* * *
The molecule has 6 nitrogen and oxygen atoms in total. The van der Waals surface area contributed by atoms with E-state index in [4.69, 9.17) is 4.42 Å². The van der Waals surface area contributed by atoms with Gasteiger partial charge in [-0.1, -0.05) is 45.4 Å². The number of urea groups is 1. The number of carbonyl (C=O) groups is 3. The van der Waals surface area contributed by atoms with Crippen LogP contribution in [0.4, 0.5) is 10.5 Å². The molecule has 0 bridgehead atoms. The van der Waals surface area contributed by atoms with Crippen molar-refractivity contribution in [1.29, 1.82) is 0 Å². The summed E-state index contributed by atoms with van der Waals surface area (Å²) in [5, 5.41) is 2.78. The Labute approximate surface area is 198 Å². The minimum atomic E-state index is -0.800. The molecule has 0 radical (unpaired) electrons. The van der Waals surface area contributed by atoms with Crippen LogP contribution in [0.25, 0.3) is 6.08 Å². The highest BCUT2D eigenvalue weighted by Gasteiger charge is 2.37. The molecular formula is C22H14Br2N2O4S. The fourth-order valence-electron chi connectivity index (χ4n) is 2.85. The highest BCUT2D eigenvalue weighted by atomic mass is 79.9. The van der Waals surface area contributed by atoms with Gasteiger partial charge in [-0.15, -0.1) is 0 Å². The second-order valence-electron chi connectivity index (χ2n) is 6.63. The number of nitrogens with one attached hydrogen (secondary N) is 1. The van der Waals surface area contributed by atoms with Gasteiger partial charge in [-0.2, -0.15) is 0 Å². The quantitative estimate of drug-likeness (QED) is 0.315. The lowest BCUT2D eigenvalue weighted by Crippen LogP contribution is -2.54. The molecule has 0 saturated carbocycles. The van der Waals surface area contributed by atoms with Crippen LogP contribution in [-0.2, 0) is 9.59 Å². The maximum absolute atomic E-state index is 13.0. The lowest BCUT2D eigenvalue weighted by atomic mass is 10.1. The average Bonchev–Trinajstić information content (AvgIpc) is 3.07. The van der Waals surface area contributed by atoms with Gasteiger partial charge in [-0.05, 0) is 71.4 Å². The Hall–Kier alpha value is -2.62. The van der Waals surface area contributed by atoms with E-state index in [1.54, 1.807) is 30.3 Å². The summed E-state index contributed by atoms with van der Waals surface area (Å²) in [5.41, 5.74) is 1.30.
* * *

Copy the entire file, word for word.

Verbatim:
The molecule has 6 nitrogen and oxygen atoms in total. The van der Waals surface area contributed by atoms with E-state index in [4.69, 9.17) is 4.42 Å². The van der Waals surface area contributed by atoms with Gasteiger partial charge in [-0.1, -0.05) is 45.4 Å². The number of urea groups is 1. The number of carbonyl (C=O) groups is 3. The van der Waals surface area contributed by atoms with Crippen LogP contribution in [0.4, 0.5) is 10.5 Å². The molecule has 0 bridgehead atoms. The van der Waals surface area contributed by atoms with Crippen molar-refractivity contribution in [1.29, 1.82) is 0 Å². The summed E-state index contributed by atoms with van der Waals surface area (Å²) in [5, 5.41) is 2.78. The Labute approximate surface area is 198 Å². The minimum atomic E-state index is -0.800. The molecule has 0 radical (unpaired) electrons. The van der Waals surface area contributed by atoms with Crippen LogP contribution in [0.25, 0.3) is 6.08 Å². The highest BCUT2D eigenvalue weighted by Gasteiger charge is 2.37. The molecular formula is C22H14Br2N2O4S. The fourth-order valence-electron chi connectivity index (χ4n) is 2.85. The highest BCUT2D eigenvalue weighted by atomic mass is 79.9. The van der Waals surface area contributed by atoms with Gasteiger partial charge in [-0.15, -0.1) is 0 Å². The second-order valence-electron chi connectivity index (χ2n) is 6.63. The number of nitrogens with one attached hydrogen (secondary N) is 1. The van der Waals surface area contributed by atoms with Gasteiger partial charge in [-0.2, -0.15) is 0 Å². The quantitative estimate of drug-likeness (QED) is 0.315. The lowest BCUT2D eigenvalue weighted by Crippen LogP contribution is -2.54. The molecule has 0 saturated carbocycles. The van der Waals surface area contributed by atoms with Crippen LogP contribution in [-0.2, 0) is 9.59 Å². The maximum absolute atomic E-state index is 13.0. The lowest BCUT2D eigenvalue weighted by atomic mass is 10.1. The average Bonchev–Trinajstić information content (AvgIpc) is 3.07. The van der Waals surface area contributed by atoms with Gasteiger partial charge in [-0.05, 0) is 71.4 Å². The Hall–Kier alpha value is -2.62. The van der Waals surface area contributed by atoms with E-state index in [1.54, 1.807) is 30.3 Å². The summed E-state index contributed by atoms with van der Waals surface area (Å²) in [5.41, 5.74) is 1.30.